The coronavirus has come as a lesson in fixing our priorities. It has exposed how fragile the world can be in the face of a health emergency.
The pandemic is punishing citizens for the unpreparedness of their leaders. Because the disaster our leaders have always worried about is a nuclear war and not a health crisis.
In their quest for dominance, countries have invested in weapons and are now being defeated by a pandemic.
There’s a lot of talk of ‘flattening the curve’, but no one will tell you whether our hospitals can even cope with the most flattened of curves.
Hospitals and quarantine facilities across the world are filled to the brim. They don’t have enough life-saving machines masks, face masks and ventilators.
In Turkey, the health ministry has roped in a defence firm to manufacture ventilators. The company which goes by the name Baykar is racing against time to deliver 5,000 ventilators.
In Britain, the NHS has ordered 10,000 ventilators from a consortium of leading aerospace companies. This defence consortium is manufacturing, assembling and testing components for medical ventilators.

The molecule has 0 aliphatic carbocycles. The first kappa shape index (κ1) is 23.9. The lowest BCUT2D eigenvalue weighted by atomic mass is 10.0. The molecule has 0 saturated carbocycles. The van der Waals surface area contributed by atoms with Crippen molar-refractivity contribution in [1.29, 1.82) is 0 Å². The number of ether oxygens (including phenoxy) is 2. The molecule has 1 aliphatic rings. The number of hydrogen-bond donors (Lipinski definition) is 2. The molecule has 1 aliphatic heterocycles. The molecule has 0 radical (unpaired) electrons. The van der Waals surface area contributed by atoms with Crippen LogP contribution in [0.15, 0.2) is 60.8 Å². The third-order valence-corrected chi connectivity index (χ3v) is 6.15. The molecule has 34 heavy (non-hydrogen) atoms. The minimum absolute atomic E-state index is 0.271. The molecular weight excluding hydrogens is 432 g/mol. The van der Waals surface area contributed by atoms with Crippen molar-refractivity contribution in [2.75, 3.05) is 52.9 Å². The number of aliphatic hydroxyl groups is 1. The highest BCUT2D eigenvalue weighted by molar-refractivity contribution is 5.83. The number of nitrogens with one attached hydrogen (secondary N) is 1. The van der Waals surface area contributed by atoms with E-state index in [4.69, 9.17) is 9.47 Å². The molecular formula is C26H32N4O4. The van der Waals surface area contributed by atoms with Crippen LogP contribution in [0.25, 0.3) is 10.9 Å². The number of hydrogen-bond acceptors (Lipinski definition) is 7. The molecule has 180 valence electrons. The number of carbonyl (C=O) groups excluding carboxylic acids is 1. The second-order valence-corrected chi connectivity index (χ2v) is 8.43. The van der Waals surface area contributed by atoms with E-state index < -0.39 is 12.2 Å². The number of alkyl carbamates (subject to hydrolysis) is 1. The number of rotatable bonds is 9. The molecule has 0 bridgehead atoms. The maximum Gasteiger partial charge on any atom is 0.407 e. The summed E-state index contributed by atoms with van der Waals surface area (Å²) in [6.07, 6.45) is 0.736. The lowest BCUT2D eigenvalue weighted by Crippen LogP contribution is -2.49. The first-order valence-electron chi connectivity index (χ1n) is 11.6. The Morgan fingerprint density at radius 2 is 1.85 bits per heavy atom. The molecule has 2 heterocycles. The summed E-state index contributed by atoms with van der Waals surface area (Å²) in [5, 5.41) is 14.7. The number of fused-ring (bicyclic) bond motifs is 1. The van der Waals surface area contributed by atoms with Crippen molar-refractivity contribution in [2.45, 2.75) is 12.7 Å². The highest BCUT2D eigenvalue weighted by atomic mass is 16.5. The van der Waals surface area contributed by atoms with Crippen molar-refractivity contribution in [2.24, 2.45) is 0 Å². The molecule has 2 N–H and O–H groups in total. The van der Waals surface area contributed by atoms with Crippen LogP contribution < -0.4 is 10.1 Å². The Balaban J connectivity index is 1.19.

In India, Bharat Electricals, a public sector unit under the Defence Ministry has been given the task of manufacturing 30,000 ventilators.
In Israel, a missile production facility is being retooled to mass-produce ventilators. The Israeli health ministry says it only has 2,000 of them.
There’s also a shortage of medicines and medical staff. Israeli soldiers have volunteered to hand out boxes of medicines and essential services to homes of the elderly.
Defence manufacturers are making ventilators, soldiers are filling up for the shortage of medics, perfume makers are making sanitisers and fashion brands are manufacturing masks. This should be an eye-opener.
The biggest threat to national security may not be foreign militaries but microbes. The world is fighting a tiny virus, all our weapons and defences rendered useless.
Armed troops and missiles cannot defeat the coronavirus, an efficient health-care system can. We need to prepare for an epidemic just as we do for wars.